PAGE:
so yes those that catch rabies are likely from being bit by a live wild animals.

 

Most people like to wear gloves when touching dead animals because for most people, dead animals have a tenancy to peg the "gross meter".    

 

As a guy who lives on a farm,  its something you get used to.   The chicken doesn't make it to the table on its own if you know what I mean.

 

as to the original topic  i found this vid to be of interest

 

 

 

for those of you wondering why the deer tail is bright green.   or for those of you not wanting to harvest dead road kill for the tails.   

 

FYI  they use dear tail in fly tying  (as in fly fishing)  so you can purchase dear tail for said purpose 

 

http://www.amazon.com/Hareline-Large-Northern-Bucktail-White/dp/B001U839ZY/ref=sr_1_fkmr1_2?ie=UTF8&qid=1394042953&sr=8-2-fkmr1&keywords=dear+bucktail

 

cabelas also carries a whole fur section of there website for fly tying.  (pssstttt you dont have to tell them your making brushes out of it  ;) )

 

http://www.cabelas.com/catalog/browse.cmd?N=1100436

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Mark C.    1,807

I use dried bamboo not wet green bamboo as it splits more easily.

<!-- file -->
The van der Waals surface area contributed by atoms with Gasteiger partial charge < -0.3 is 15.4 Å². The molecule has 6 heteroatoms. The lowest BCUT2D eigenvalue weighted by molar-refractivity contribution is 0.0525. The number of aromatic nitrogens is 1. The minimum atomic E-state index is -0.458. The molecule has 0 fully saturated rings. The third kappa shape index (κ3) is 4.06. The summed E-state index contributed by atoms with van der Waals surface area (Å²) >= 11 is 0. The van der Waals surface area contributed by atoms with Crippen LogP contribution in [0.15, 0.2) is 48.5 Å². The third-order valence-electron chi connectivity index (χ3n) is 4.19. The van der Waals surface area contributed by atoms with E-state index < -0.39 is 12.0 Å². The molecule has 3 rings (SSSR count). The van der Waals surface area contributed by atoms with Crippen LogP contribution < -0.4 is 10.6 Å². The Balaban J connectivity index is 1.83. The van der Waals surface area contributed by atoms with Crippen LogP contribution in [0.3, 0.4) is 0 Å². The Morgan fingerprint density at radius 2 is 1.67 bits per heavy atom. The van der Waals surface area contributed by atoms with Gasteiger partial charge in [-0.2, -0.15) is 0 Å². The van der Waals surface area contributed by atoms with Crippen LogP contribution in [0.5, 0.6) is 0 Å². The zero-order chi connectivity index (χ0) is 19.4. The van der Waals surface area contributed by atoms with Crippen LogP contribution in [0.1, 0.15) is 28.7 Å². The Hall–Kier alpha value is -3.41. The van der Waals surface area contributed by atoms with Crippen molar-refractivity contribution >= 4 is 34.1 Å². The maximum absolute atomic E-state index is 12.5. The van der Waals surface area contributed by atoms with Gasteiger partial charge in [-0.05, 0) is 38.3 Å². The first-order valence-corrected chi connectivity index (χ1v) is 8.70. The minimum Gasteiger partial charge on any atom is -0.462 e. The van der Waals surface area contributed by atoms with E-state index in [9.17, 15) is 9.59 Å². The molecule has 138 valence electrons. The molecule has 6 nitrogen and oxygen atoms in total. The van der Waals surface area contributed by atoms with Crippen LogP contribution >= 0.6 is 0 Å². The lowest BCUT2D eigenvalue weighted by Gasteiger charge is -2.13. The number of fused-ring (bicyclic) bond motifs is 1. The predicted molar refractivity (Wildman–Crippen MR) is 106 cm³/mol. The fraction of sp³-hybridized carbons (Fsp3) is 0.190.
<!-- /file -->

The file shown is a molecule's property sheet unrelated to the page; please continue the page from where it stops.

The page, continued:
I also glue a Nylon loop on end of brush to hang them from.

These few extra details will make a brush last for decades if taken care of.

Mark

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JBaymore    1,432

Re:  dangers of roadkill.......... Common sense and Clorox are your friends.  If you think you need more than Clorox....... give it a pass.

 

best,

 

...................john

 

PS:  I use a lot of horse mane and tail hair.  Sometime I get friends that hunt to save me deer tails.  I have a Japanese garden... so have bamboo growing in it for handles.

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Nancy S.    21

doesn't look like any of the forum made it into those stats, Yet!

 

Well, that is the "wild animal" category....I'd count potters in the "domestic group." :lol:

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TJR    359

What about human hair? I have a lovely head of hair that could be made into many brushes  ^_^ It is a little too curly though.

O.K. Now you are just fishing for a complement.When I look at people, I never look at them with a view to make a brush.

I just buy mine-the brushes, that is.

TJR [the hairy potter].

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Babs    386

 

What about human hair? I have a lovely head of hair that could be made into many brushes  ^_^ It is a little too curly though.

O.K. Now you are just fishing for a complement.When I look at people, I never look at them with a view to make a brush.

I just buy mine-the brushes, that is.

TJR [the hairy potter].

 

TJR if ever you get frozen into your studio again you could start a new trade!!